Developers plan 86 new residences on Steamboat’s lower Walton Creek Road
STEAMBOAT SPRINGS — A proposal for a new housing development, which could add 86 housing units close to the base of Steamboat Ski Area, won a preliminary nod of approval Sept. 28 from the city of Steamboat Springs Planning Commission. Members of the commission voted 5-2 in favor of the diverse mix of housing being proposed by a local development group
The developers of Urban Street at the Mountain plan to build 12 row houses, four duplexes, eight triplexes and two condominium buildings just off Walton Creek Road and across Owl Hoot Trail from Casey’s Pond on a six-acre site zoned for high density.
The project goes next to City Council Oct. 10.
“The project goal for us is to create a dense, livable community to best use the site and zoning, “ Jeremy MacGray of The Accelerant Group told Planning Commission. “We did not want to create a tall condo project that would be built in one mass and require a long absorption time and not meet a need in the community, which would (include) tourists and locals.”
Developers are asking the city for an extended vesting of the development permit to allow them to develop the smaller-scale buildings first and leave the condo buildings for a second phase. The tallest buildings in the project would be 8 feet lower than the 63-foot maximum in the zone district, according to city planners.
MacGray told Planning Commission the gross building square footage in the project will be about 200,000 square feet at buildout, with about 132,000 of that livable space.
He described the three-story row houses as having decks atop their flat roofs, and he said the residences would be fronted by short sidewalks with a small fenced lawn big enough to keep a pet happy. The triplexes would be built along a looped interior road and include two-car garages with the main living area on the second level.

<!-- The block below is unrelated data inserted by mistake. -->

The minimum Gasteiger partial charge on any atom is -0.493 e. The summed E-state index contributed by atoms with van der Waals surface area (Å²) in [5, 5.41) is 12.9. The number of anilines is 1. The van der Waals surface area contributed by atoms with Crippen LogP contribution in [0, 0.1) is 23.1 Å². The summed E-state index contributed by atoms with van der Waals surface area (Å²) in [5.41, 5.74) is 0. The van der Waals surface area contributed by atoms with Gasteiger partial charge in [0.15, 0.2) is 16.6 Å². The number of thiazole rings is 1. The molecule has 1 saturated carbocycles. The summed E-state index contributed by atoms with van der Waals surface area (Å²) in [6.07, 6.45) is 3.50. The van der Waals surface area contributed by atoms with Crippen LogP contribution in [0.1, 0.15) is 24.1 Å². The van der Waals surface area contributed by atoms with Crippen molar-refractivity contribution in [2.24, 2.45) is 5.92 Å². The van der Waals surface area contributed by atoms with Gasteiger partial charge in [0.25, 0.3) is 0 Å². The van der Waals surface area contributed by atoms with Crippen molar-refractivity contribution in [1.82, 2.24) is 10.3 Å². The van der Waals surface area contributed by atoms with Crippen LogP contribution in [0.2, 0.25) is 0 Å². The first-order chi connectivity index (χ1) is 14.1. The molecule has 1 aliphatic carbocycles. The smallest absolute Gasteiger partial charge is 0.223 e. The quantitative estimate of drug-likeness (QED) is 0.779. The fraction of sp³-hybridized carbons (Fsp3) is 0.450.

MacGray added that the individual buildings vary significantly with different roof forms in a modern look coupled with traditional western materials – natural wood and timbers, and even some reclaimed wood and concrete surfaces. He also said the development team is determined to keep the design/build team in the valley.
Stauffer told Planning Commission her office had received 16 public comments on the project – 12 positive and four objecting to the project.
The discussion of Urban Street at the Mountain during the planning commission hearing was not without its detractors – most of them residents or advocates for the single-family portion of the Wildhorse Meadows development further north on Owl Hoot Trail.
Frank Russo, who lives in Wildhorse, rejected the notion that most of the residents of Urban Street at the Mountain would exit the development in their vehicles onto Walton Creek Road. Instead, he predicted, traffic generated by 86 new household would follow Owl Hoot north to Broomtail Way in his neighborhood because it’s the straightest line to Mount Werner Road and either shopping at Central Park Plaza or the base of the ski area.
“Envison yourself a homeowner in this new community,” Russo urged Planning Commission. “If you’re going up to the mountain to enjoy the amenities, or go skiing, you’re going to cut through Wildhorse.”
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